Let folk read the Book of Genesis over again, learn what the Fall of Man means in the light of this monstrosity; and then read the Gospel again and come to the feet of an all-pitying Saviour.
Our readers write. . .
Church Times Correspondence 17 August 1945
Sir, — The daily press has so far failed to reflect or indicate the widespread feeling among Christians about the use by the Allies of the atomic bomb. Not one definite Christian to whom I have spoken has approved it.
Deterioration of moral standards through the war has reduced our country’s official attitude to the point that the end justifies any means whatever. “To shorten the war and ultimately save lives” was Mussolini’s plea in defence of gas against the Abyssinians; Hitler’s in defence of flying bombs and rockets.
The fact that we previously gave warning to the populations of the towns concerned is irrelevant. If the Germans had warned Londoners in 1941 to evacuate their city, would they have done so? In most cases, could they have done so? And if the enemy had then used atom bombs on London, how our newspapers would have cried out at “this latest example of German savagery”.
St. Bartholomew’s Vicarage, Brighton.
Sir, — All the hideous nightmares conjured up by H. G. Wells have now become realities during this past week, as a result of the discovery and perversion of the use of atomic energy, and men’s hearts might well fail them as they contemplate the horror of Hiroshima.
But what of the Church? Paradoxical as it may sound, I suggest that this is her finest hour. Will she raise her voice and denounce the wickedness in high places, or meekly acquiesce in this ghastly massacre of God’s children?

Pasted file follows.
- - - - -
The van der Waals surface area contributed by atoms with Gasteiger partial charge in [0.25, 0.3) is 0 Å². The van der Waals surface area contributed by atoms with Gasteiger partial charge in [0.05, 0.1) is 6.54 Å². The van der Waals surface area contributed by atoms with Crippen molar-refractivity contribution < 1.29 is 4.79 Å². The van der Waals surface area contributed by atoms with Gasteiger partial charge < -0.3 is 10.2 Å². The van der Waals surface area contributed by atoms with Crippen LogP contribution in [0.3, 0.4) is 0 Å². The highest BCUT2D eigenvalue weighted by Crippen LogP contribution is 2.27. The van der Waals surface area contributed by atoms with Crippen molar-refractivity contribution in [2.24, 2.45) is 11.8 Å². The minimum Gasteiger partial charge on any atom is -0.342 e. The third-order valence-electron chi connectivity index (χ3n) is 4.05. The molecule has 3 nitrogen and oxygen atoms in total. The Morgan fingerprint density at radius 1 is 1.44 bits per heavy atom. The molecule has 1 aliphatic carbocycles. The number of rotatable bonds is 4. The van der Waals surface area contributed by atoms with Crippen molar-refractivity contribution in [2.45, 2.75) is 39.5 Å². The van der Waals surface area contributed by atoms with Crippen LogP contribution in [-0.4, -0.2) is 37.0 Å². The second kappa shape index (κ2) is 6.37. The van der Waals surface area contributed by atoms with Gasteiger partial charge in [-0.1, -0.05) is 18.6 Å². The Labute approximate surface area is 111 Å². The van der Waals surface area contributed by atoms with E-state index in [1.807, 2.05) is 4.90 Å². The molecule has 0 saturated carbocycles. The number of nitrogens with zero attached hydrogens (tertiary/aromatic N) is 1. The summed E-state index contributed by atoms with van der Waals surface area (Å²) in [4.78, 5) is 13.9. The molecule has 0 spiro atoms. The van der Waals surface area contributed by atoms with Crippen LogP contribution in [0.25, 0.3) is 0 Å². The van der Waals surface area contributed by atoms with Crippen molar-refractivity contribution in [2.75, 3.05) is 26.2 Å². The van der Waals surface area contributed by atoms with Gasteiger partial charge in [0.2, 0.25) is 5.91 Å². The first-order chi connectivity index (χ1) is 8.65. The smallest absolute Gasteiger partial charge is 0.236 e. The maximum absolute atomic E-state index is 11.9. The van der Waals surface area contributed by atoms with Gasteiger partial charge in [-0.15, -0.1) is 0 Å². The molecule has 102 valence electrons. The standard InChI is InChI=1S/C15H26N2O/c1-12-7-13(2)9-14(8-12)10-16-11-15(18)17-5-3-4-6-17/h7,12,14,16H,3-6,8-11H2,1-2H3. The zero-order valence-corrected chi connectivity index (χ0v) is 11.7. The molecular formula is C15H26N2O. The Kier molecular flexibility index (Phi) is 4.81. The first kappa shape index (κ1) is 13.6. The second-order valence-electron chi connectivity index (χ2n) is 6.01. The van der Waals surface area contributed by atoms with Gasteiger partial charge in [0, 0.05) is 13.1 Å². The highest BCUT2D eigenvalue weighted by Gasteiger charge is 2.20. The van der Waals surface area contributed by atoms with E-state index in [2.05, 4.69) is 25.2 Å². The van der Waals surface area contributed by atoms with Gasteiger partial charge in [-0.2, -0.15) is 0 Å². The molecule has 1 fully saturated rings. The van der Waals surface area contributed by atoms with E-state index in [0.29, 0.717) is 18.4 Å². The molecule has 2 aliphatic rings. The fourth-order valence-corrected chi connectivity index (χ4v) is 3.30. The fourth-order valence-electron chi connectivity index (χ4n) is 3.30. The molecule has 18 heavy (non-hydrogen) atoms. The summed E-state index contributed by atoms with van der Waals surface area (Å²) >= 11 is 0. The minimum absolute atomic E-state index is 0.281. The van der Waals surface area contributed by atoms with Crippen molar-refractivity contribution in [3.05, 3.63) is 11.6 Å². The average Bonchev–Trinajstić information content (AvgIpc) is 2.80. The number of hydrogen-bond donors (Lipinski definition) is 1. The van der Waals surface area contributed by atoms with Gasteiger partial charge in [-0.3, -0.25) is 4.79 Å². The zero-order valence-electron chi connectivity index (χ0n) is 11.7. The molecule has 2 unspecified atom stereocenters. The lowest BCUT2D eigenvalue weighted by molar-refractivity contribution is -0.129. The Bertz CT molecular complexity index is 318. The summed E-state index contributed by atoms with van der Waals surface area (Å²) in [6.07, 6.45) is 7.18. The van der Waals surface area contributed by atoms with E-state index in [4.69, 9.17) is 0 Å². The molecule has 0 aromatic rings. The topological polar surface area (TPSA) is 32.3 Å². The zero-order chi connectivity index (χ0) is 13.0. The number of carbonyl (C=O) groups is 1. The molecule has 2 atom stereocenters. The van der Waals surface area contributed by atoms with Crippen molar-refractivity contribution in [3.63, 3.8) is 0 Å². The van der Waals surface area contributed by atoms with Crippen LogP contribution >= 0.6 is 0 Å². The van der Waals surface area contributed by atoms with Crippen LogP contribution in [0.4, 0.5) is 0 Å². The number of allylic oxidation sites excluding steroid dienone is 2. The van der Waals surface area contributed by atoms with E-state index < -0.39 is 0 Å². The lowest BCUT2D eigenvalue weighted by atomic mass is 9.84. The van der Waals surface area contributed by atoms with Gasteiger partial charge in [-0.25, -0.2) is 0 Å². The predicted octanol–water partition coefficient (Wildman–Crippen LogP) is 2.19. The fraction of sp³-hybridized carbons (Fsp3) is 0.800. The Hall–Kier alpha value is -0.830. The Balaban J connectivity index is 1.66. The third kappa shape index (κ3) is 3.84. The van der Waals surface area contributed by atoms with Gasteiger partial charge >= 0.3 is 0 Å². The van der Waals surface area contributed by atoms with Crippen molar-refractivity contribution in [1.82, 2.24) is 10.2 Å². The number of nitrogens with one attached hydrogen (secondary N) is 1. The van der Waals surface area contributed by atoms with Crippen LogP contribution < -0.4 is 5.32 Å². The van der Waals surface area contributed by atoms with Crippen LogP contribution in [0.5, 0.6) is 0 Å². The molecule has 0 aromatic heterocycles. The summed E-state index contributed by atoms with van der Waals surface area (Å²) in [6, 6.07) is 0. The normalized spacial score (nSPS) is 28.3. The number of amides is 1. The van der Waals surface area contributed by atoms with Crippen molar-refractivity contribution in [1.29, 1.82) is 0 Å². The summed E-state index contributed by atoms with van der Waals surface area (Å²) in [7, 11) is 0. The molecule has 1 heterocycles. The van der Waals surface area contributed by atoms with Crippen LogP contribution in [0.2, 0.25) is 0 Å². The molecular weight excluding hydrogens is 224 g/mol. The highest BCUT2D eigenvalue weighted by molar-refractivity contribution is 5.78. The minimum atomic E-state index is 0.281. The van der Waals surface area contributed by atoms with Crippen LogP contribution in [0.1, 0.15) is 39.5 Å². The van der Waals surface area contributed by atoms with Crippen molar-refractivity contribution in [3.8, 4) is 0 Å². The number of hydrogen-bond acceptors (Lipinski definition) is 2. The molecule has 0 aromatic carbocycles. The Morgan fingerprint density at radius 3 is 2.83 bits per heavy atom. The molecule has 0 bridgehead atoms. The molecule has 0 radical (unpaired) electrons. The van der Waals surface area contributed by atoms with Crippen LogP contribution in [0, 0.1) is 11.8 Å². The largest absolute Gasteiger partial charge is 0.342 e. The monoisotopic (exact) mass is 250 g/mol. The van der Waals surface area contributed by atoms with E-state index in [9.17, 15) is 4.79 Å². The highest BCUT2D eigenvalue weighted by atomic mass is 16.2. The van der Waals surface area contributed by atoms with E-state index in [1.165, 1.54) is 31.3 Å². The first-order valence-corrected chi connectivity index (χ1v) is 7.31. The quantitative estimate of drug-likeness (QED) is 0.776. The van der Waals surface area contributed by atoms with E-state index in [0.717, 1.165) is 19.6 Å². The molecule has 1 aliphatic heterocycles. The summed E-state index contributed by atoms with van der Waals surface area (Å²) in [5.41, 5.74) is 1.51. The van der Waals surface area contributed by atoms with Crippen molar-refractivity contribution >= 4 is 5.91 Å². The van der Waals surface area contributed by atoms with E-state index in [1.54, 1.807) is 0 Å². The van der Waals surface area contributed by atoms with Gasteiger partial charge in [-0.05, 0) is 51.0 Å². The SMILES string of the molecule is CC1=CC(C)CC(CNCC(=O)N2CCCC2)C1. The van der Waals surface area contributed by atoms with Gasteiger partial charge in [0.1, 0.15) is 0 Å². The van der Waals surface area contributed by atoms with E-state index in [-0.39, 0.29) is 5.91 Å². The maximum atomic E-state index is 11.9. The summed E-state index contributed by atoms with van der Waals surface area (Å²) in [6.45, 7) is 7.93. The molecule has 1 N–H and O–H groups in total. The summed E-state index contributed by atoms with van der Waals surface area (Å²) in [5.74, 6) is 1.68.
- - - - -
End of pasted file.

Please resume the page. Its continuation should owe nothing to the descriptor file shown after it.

If ever there was a moral question upon which the Church must decide ex-cathedra, I suggest that it is in regard to this awful discovery which must be consecrated for the service of mankind or desecrated for his utter destruction.
May Christians everywhere, and especially in our own Church, pray without ceasing for a right judgment by our leaders in the exercise of the tremendous responsibility of piloting this awful revelation into constructive channels for the benefit of all mankind.
ALBERT E. RUSSELL.
33, Belsize-road, Swiss Cottage, London, N.W. 6.
Sir, — Recent discoveries relating to the control and the operation of atomic energy have filled the hearts of most people with awe; and rightly so. We have been told that, from the. urgency of the moment, scientific development has spanned fifty years in a mighty leap, and thus this momentous revelation has been precipitated.
All worthy scientists affirm that unless true moral advance is concurrent with scientific progress, civilization is most certainly doomed.
Surely, Christian people everywhere have the gravest responsibility, and at the same time, perhaps, the most unique opportunity since the days of the early Church. Children of God, empowered by the Spirit of Christ, they are His ambassadors on earth. Let us leap forward, in the urgency of this moment, to the revelation of our opportunity, that His Kingdom may be known upon earth.
Sir, — The doomed city of Nagasaki was the cradle of Christianity in Japan. On February 5, 1597, some years after the missionary preaching of Francis Xavier, twenty-six Japanese Christians, the first martyrs of Japan, were crucified at Nagasaki. The torch they lit was never extinguished, though it burnt low for 250 years.
In 1859, when Japan was re-opened to the West, the Gospel message once more stared from. Nagasaki. What its restraining influence on the nation has been during the eight years of war with China and the West will perhaps never be known. This was the first gift of the West to Nagasaki — the good news of One who is come that “they may have life, and have it more abundantly.” A second gift has followed.
J. G. WANSEY.
The Rectory, Flixton, Lancs.
Sir, — The hypocrisy of Allied commanders passes belief. They allege that fair warning was given to the Japanese before the use of the new weapon. A visible demonstration of its terrible power could easily have been given without the complete effacement of a large town.
J. S. STRONG.
2, Douglas-avenue, New Malden, Surrey.